The ruby is quite hard and durable, but can still be chipped or fractured if handled roughly.  The ruby is found all over the world. The bright red rubies are mined in Afghanistan, Pakistan and Vietnam. The darker rubies are from Thailand, while the darkest are from Australia, India and Russia. These dark stones are also found in Georgia, North Carolina and Wyoming.
The birthstone for July is the Ruby.
Peridot is a gemstone that forms deep inside the Earth and brought to the surface by volcanoes. Today, most of the peridot supply comes from Arizona; other sources are China, Myanmar, and Pakistan.  This gemstone comes in several color variations ranging from yellowish green to brown, but most consumers are attracted to the bright lime greens and olive greens.  Peridot, in smaller sizes, often is used in beaded necklaces and bracelets.
Two birthstones are available for August birthdays: Peridot and Sardonyx.


Most people think of sapphires as being blue, however, they can come in a variety of colours, such as orange, yellow, violet, green, white and pink. Some will actually change between blue and violet depending on the lighting. Sapphires are quiet hard, but will still fracture and chip.
The hardness factor of a sapphire is 9.
The birthstone for September is the Sapphire.
Tanzanite Tanzanite
Tanzanite is a blue variety of the gemstone zoisite. It consists of calcium aluminium silicate. It is not particularly hard, and has a value of 6.5 to 7 on the Mohs scale. Because it is not very hard, it should always be worn carefully and never placed in an ultrasonic bath for cleaning or brought into contact with acids.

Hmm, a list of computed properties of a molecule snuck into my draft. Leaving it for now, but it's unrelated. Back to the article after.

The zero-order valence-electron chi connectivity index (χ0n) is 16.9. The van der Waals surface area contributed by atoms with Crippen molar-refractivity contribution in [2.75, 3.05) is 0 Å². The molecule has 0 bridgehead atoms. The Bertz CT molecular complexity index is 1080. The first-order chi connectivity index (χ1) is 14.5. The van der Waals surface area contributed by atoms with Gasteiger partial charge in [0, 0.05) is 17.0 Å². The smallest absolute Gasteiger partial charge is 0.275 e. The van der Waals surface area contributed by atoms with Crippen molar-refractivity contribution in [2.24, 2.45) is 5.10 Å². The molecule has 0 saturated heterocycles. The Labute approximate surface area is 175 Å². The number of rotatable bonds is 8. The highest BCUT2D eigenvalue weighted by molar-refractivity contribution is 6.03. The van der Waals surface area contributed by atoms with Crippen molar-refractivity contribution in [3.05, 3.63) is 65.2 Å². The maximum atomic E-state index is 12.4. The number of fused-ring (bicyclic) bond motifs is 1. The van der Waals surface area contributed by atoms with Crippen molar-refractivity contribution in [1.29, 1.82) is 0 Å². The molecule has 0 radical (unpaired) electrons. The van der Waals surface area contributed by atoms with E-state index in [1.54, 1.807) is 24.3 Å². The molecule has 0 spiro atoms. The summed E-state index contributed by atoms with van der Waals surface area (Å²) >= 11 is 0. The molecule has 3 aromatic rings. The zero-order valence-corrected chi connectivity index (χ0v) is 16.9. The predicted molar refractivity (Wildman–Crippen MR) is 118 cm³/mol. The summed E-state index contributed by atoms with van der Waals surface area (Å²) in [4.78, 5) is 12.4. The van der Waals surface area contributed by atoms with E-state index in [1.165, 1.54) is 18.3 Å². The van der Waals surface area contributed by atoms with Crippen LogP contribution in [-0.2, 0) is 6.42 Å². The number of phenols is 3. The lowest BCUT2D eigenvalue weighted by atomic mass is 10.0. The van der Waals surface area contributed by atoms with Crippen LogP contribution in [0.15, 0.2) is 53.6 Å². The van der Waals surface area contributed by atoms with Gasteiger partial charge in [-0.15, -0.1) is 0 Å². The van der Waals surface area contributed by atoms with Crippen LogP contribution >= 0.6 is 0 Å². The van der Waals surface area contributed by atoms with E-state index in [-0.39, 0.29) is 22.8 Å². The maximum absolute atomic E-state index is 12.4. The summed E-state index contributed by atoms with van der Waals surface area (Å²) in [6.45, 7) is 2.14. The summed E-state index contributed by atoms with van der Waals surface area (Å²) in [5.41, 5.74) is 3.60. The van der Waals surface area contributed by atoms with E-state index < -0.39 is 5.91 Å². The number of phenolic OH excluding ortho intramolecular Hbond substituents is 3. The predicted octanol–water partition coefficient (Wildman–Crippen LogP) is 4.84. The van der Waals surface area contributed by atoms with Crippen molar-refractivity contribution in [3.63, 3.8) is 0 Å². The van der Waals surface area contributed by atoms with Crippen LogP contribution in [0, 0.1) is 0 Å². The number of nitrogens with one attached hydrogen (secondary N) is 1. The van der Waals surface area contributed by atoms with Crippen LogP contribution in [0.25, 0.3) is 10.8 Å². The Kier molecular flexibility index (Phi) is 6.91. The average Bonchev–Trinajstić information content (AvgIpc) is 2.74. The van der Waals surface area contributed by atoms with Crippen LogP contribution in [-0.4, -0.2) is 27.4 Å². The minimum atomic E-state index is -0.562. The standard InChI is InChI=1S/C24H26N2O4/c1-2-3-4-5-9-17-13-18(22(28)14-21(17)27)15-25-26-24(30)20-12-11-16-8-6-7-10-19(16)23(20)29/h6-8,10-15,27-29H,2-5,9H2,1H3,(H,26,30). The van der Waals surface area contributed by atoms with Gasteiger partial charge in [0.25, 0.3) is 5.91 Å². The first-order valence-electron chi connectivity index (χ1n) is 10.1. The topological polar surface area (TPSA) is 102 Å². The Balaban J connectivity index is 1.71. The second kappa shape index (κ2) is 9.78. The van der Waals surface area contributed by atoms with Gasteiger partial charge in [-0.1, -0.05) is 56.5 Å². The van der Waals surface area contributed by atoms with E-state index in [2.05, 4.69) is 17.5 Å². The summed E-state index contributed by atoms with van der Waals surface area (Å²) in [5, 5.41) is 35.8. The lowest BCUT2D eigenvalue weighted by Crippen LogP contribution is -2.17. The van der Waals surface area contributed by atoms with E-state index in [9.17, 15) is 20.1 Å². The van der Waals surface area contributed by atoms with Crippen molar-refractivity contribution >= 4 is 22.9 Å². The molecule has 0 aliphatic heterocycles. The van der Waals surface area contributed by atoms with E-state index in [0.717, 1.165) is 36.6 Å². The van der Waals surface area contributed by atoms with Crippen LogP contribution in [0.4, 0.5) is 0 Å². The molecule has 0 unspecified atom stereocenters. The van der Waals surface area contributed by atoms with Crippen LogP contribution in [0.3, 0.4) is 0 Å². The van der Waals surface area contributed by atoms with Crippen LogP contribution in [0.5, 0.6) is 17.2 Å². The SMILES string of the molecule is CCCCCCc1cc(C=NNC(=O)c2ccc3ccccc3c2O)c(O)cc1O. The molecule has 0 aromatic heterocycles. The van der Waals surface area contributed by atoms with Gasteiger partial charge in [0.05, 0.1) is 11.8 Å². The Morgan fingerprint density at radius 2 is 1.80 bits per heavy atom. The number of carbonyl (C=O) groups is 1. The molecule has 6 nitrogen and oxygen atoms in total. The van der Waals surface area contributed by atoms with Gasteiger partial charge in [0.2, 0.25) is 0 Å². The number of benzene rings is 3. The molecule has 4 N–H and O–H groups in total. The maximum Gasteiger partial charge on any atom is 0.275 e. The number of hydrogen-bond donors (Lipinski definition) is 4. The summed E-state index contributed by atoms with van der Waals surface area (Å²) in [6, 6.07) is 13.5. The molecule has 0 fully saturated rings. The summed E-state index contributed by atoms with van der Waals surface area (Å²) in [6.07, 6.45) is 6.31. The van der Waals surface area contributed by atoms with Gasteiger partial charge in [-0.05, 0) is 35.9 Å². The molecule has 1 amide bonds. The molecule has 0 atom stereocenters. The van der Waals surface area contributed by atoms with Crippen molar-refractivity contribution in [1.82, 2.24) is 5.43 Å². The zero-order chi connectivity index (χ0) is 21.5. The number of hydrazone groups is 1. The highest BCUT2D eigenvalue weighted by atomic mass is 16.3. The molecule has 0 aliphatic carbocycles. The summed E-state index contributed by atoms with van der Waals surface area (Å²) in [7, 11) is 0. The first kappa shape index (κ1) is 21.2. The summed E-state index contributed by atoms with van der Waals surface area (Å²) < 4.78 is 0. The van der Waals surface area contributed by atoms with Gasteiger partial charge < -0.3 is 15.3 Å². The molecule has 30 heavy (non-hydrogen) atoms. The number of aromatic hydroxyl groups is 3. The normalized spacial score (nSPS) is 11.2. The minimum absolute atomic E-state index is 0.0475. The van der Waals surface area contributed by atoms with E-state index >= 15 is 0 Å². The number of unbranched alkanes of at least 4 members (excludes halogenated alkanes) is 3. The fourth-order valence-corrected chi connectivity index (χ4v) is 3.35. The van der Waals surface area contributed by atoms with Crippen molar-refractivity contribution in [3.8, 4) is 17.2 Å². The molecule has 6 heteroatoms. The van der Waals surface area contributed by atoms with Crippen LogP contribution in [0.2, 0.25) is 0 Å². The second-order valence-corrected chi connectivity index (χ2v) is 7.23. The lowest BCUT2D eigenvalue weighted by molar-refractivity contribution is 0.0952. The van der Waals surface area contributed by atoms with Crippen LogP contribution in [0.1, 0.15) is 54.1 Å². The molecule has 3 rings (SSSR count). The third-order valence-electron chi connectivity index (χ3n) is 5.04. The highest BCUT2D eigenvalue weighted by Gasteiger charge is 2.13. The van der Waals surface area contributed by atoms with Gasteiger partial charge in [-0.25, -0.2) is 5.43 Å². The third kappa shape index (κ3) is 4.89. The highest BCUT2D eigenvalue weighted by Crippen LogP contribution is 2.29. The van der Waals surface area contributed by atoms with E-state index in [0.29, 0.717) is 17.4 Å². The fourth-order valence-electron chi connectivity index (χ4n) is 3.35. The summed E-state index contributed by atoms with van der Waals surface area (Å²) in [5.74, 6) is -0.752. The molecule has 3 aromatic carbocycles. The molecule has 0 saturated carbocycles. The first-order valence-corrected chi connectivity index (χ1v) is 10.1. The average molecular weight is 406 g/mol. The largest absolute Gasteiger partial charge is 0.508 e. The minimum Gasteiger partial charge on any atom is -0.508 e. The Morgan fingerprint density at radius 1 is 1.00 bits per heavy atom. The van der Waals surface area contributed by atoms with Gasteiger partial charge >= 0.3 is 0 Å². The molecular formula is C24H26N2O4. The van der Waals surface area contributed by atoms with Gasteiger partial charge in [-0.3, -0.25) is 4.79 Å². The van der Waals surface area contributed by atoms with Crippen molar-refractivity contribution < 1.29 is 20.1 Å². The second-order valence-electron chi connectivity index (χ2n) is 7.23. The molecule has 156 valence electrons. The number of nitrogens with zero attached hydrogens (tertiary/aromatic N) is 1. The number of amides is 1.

The topaz can be blue, yellow, pink, brown, green or clear. The rarest colour is orangish red, which is the Imperial Topaz.
The hardness factor of topaz is 8.
Two gems are appropriate for November birthdays – Topaz and Citrine


A zircon should not be confused with a zirconia, as a zirconia is manmade.
The zircon with no colour can imitate a diamond, but other zircons have colours such as blue, yellow, orange, red, brown and green. Zircons are fairly soft.
The hardness factor of a zircon is 7.5.
The three birthstones associated with December are Tanzanite, Zircon, and Turquoise.